These polls are very early, but they do suggest that Saint Obama is not the unstoppable force many pundits seem to think. A quick look at the Electoral College map indicates we’re in for another tight election.
Cross posted at Tennesseefree
I’m saddened to learn that William F. Buckley, one of the intellectual fathers of modern conservatism, has passed away at his home in Stamford, Connecticut. He was 82.
Buckley hosted Firing Line from 1966-1999 and founded National Review, and was also the author of several spy novels. Buckley was also a fusionist who sought to unite conservatives and libertarians which helped lay the groundwork for the Reagan presidency. His brand of conservatism was intellectual, not the emotion-based partisanship of most of today’s conservative pundits on cable news and talk radio, and conservatives of today would be well served to read some of his writings.
A great man has passed. RIP.
The headline of this article made be chuckle at first glance, but the article itself makes a lot of sense:
Killer robots could become the weapon of choice for militants, a British expert said on Wednesday.
Noel Sharkey, professor of artificial intelligence and robotics at the University of Sheffield said he believed falling costs would soon make robots a realistic option for extremist groups.
Several countries and companies are developing the technology for robot weapons, with the U.S. Department of Defense leading the way. More than 4,000 robots are deployed in Iraq.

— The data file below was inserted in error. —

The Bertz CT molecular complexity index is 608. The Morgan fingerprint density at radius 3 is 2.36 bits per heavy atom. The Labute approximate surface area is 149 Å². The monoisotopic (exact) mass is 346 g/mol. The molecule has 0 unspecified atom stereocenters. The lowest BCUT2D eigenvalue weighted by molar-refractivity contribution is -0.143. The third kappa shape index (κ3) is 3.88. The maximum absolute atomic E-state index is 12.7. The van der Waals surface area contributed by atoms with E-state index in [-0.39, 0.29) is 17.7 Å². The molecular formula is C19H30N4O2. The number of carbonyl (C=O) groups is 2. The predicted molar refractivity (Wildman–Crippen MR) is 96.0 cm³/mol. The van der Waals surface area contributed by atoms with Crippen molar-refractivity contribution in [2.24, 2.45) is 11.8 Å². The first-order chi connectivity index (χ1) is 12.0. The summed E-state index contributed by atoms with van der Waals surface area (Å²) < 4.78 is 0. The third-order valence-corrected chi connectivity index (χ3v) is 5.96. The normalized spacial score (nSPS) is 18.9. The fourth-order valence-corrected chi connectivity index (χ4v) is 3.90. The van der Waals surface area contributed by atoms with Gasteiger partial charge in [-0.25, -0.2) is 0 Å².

I’m no expert in robotics, but it does make sense to use robots in battle since the could be programmed with superhuman abilities and would keep human casualties at a minimum. Of course, with very advancement in technology we come closer to the day of robot rights, another concept that sounds crazy today but may not in the future.
Barack Obama has snagged another endorsement:
With a silver head of hair, a DNC chairmanship under his belt and 30 years in the U.S. Senate, Sen. Chris Dodd endorsed his one-time rival for the presidency with the air of a senior statesman anointing the next nominee.
“I believe that Barack Obama has the experience, the ability the vision to lead this country, to make a difference both at home and abroad,” Dodd said, adding later, “The hour is getting late. That opportunity is not going to last forever. I believe the world wants to see [the U.S.] get back on [its] feet again. And I believe that Barack Obama gives us the opportunity to do that.”
Dodd’s endorsement won’t make much difference in the race; as a presidential candidate his support hovered in the Dennis Kucinich range. But his decision to support Obama is another signal that national Democrats are increasingly seeing Obama as their likely nominee. As the superdelegates continue to pour in, Obama has to be feeling pretty confident.
Unlike a lot of observers, I don’t think Hillary Clinton is finished. She will make her stand in Ohio and Texas; if she wins both, she has a decent chance to rise from the ashes. But if she loses even one of these states–and it’s looking increasingly like she will–her campaign is finished and John McCain better start digging in for what will be a long and difficult campaign against a young and charismatic challenger.
Cross posted at Tennesseefree